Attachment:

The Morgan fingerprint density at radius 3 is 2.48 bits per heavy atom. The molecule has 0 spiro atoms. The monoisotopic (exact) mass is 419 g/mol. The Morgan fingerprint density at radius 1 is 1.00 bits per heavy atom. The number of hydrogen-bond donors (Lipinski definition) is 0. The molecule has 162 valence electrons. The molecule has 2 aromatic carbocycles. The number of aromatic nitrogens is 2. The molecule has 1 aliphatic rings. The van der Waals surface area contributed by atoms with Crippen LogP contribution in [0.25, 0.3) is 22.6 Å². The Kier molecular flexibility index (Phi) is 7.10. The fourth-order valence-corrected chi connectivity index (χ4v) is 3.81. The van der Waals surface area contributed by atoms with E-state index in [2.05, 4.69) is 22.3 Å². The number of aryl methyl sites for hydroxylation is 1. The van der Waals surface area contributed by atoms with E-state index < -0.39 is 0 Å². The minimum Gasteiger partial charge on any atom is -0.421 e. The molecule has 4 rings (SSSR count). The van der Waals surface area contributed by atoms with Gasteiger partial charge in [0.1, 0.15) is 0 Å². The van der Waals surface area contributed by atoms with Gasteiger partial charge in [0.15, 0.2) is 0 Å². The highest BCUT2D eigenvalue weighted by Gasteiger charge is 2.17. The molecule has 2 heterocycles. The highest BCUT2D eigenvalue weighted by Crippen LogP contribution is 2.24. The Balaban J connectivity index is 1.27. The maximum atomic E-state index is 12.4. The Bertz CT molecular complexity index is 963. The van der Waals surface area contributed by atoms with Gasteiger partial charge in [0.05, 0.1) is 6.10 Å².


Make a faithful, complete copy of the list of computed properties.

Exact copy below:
The Morgan fingerprint density at radius 3 is 2.48 bits per heavy atom. The molecule has 0 spiro atoms. The monoisotopic (exact) mass is 419 g/mol. The Morgan fingerprint density at radius 1 is 1.00 bits per heavy atom. The number of hydrogen-bond donors (Lipinski definition) is 0. The molecule has 162 valence electrons. The molecule has 2 aromatic carbocycles. The number of aromatic nitrogens is 2. The molecule has 1 aliphatic rings. The van der Waals surface area contributed by atoms with Crippen LogP contribution in [0.25, 0.3) is 22.6 Å². The Kier molecular flexibility index (Phi) is 7.10. The fourth-order valence-corrected chi connectivity index (χ4v) is 3.81. The van der Waals surface area contributed by atoms with E-state index in [2.05, 4.69) is 22.3 Å². The number of aryl methyl sites for hydroxylation is 1. The van der Waals surface area contributed by atoms with E-state index < -0.39 is 0 Å². The minimum Gasteiger partial charge on any atom is -0.421 e. The molecule has 4 rings (SSSR count). The van der Waals surface area contributed by atoms with Gasteiger partial charge in [0.1, 0.15) is 0 Å². The van der Waals surface area contributed by atoms with Gasteiger partial charge in [0.15, 0.2) is 0 Å². The highest BCUT2D eigenvalue weighted by Gasteiger charge is 2.17. The molecule has 2 heterocycles. The highest BCUT2D eigenvalue weighted by Crippen LogP contribution is 2.24. The Balaban J connectivity index is 1.27. The maximum atomic E-state index is 12.4. The Bertz CT molecular complexity index is 963. The van der Waals surface area contributed by atoms with Gasteiger partial charge in [0.05, 0.1) is 6.10 Å².